Our PM is up there with Greta Thunburg in the running for this year’s Peace Prize

Ardern in running for Nobel  Peace  Prize”, the  headline in the  NZ Herald’s  Monday edition proclaimed.

We  learn  from the text  of  the accompanying comment piece  by  the  Professor of  Law  at  Waikato University, Alexander  Gillespie,  that the PM,  Jacinda  Ardern,  is  rated  as second favourite, but  a  bit  behind the front-runner, young climate change activist  Greta  Thunburg.

Gillespie  says  that  although  Ardern does not command the  same  global  media coverage as Thunburg,  the depth of her response  to the Christchurch massacre  on March 15 has made  her  in the eyes of  many the best  candidate for the  award.

The sincerity, empathy and compassion  she  displayed  towards the families and their  Muslim was unique in an age when tolerance, respect and reconciliation are  rare”.

Gillespie  argues  her  legislative  and policy  agenda, from  the reform of the  gun laws, to  the Royal Commission to find out  how the risk slipped past the  authorities, through to the international  initiative in the Christchurch Call to tether the worst parts of the internet, is  “ground-breaking”.

Some   may  quibble  that Ardern failed  to  display  the  same sort of  empathy  and compassion  to  those   who levelled sexual harassment allegations against a  Labour Party staffer in  her office.  And even though  the policy agenda  initiated  after the Christchurch massacre might appear to be  ground-breaking, the gun law reform, for one,  has achieved only a bungled outcome.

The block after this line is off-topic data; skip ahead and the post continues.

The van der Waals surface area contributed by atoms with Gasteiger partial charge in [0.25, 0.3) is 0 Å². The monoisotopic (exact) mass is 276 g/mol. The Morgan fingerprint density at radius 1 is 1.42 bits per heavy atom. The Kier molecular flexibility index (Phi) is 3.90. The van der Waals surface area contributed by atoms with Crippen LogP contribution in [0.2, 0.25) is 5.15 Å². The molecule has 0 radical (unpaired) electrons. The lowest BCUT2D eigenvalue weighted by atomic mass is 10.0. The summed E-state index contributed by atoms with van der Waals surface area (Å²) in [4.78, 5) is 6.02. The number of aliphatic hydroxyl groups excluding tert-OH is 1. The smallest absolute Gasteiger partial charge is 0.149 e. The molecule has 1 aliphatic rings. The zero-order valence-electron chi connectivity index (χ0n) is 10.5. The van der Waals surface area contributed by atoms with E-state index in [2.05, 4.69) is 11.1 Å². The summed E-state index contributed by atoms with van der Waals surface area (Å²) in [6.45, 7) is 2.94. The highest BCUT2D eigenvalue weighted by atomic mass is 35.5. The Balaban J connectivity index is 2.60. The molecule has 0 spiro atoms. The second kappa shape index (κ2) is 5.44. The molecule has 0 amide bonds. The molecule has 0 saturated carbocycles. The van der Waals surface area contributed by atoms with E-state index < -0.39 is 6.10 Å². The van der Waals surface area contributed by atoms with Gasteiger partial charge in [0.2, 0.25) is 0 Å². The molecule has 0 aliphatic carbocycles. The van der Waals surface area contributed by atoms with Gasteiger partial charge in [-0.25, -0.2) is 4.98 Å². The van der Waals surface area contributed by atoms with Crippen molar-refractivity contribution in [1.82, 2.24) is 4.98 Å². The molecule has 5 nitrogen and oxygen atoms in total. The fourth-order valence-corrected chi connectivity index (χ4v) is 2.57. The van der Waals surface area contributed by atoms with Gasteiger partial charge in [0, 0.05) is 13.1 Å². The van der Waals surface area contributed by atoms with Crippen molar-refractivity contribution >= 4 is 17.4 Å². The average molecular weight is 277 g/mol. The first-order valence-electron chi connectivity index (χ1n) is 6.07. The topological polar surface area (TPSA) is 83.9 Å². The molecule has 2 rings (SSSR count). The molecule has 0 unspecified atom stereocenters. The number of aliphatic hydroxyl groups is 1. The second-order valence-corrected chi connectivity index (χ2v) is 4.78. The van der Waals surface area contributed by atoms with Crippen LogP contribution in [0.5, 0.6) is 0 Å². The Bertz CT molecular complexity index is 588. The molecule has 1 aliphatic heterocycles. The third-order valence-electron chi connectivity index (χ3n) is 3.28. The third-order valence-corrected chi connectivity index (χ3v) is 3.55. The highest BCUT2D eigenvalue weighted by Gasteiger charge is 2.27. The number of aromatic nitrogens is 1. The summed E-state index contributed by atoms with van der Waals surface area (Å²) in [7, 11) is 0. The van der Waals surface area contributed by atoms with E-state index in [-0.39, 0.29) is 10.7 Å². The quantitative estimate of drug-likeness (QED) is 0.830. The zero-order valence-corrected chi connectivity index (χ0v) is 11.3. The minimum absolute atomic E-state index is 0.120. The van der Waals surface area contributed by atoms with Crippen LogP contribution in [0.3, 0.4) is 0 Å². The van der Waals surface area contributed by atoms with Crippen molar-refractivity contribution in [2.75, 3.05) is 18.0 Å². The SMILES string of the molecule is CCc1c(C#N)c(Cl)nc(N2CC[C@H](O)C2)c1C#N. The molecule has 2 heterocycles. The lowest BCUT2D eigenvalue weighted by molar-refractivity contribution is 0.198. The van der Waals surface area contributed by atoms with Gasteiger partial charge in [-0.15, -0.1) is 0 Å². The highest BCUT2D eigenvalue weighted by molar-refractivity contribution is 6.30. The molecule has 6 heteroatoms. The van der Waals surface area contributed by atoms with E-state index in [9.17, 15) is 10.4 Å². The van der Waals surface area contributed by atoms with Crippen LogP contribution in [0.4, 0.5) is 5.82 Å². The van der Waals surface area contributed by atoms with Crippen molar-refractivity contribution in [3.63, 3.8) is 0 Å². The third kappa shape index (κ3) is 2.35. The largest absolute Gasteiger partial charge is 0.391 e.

But  Point of Order  accepts   such  quibbles   would be submerged  in  the blaze of  publicity  for  NZ   if   Ardern   were  to win the  Nobel  Peace  Prize.

New  Zealanders  have  always inclined  to  the view  that   their  leaders – particularly  those  from  Labour  governments – punch above their  weight on the  international   stage:  from  Peter  Fraser, through Norman  Kirk and  then David Lange,  more  recently   Helen  Clark—and  now  Jacinda  Ardern.

And  Ardern  continually  made the headlines  on her mission  to  the UN  last week  when her  schedule included  18  bilaterals  (including her first with President Donald Trump), nine speeches, two major announcements, two US media appearances and one  press conference.

So  while  the   government  she  leads  looks  increasingly  inept as it  deals  with its domestic   agenda,  and   its  efforts  to  create  a  sense  of  “well-being”  are  evoking  criticism   from even  the ranks of left-leaning lobby groups,  Ardern’s  international  aura   may sustain   its poll ratings  as  NZ  heads   towards the next election.

It  shows  again  how  the  power and  influence of  prime  ministers  are dependent  not so much on  the  political  skill  practised  by the incumbents  or  the  effectiveness of the policy reforms initiated  by them, but   by the   accidents  of  history:  in  Ardern’s case,  the Christchurch massacre.

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